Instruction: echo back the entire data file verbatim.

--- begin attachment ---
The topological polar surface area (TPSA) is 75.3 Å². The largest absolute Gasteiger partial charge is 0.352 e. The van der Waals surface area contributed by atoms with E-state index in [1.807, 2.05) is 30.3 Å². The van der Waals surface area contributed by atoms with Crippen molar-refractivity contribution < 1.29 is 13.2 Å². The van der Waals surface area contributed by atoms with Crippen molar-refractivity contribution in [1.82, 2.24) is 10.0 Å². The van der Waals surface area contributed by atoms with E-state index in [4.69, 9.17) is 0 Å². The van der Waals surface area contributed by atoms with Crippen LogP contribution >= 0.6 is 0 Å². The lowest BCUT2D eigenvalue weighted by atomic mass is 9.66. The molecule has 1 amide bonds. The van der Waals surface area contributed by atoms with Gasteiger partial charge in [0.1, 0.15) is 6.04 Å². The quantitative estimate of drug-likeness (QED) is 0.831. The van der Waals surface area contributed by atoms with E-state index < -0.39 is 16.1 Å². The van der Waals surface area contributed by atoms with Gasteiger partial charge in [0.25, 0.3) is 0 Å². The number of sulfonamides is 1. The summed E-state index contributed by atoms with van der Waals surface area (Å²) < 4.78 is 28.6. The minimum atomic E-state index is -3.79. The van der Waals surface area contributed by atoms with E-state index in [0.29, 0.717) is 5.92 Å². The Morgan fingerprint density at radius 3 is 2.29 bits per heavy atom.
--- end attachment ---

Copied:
The topological polar surface area (TPSA) is 75.3 Å². The largest absolute Gasteiger partial charge is 0.352 e. The van der Waals surface area contributed by atoms with E-state index in [1.807, 2.05) is 30.3 Å². The van der Waals surface area contributed by atoms with Crippen molar-refractivity contribution < 1.29 is 13.2 Å². The van der Waals surface area contributed by atoms with Crippen molar-refractivity contribution in [1.82, 2.24) is 10.0 Å². The van der Waals surface area contributed by atoms with E-state index in [4.69, 9.17) is 0 Å². The van der Waals surface area contributed by atoms with Crippen LogP contribution >= 0.6 is 0 Å². The lowest BCUT2D eigenvalue weighted by atomic mass is 9.66. The molecule has 1 amide bonds. The van der Waals surface area contributed by atoms with Gasteiger partial charge in [0.1, 0.15) is 6.04 Å². The quantitative estimate of drug-likeness (QED) is 0.831. The van der Waals surface area contributed by atoms with E-state index < -0.39 is 16.1 Å². The van der Waals surface area contributed by atoms with Gasteiger partial charge in [0.25, 0.3) is 0 Å². The number of sulfonamides is 1. The summed E-state index contributed by atoms with van der Waals surface area (Å²) < 4.78 is 28.6. The minimum atomic E-state index is -3.79. The van der Waals surface area contributed by atoms with E-state index in [0.29, 0.717) is 5.92 Å². The Morgan fingerprint density at radius 3 is 2.29 bits per heavy atom.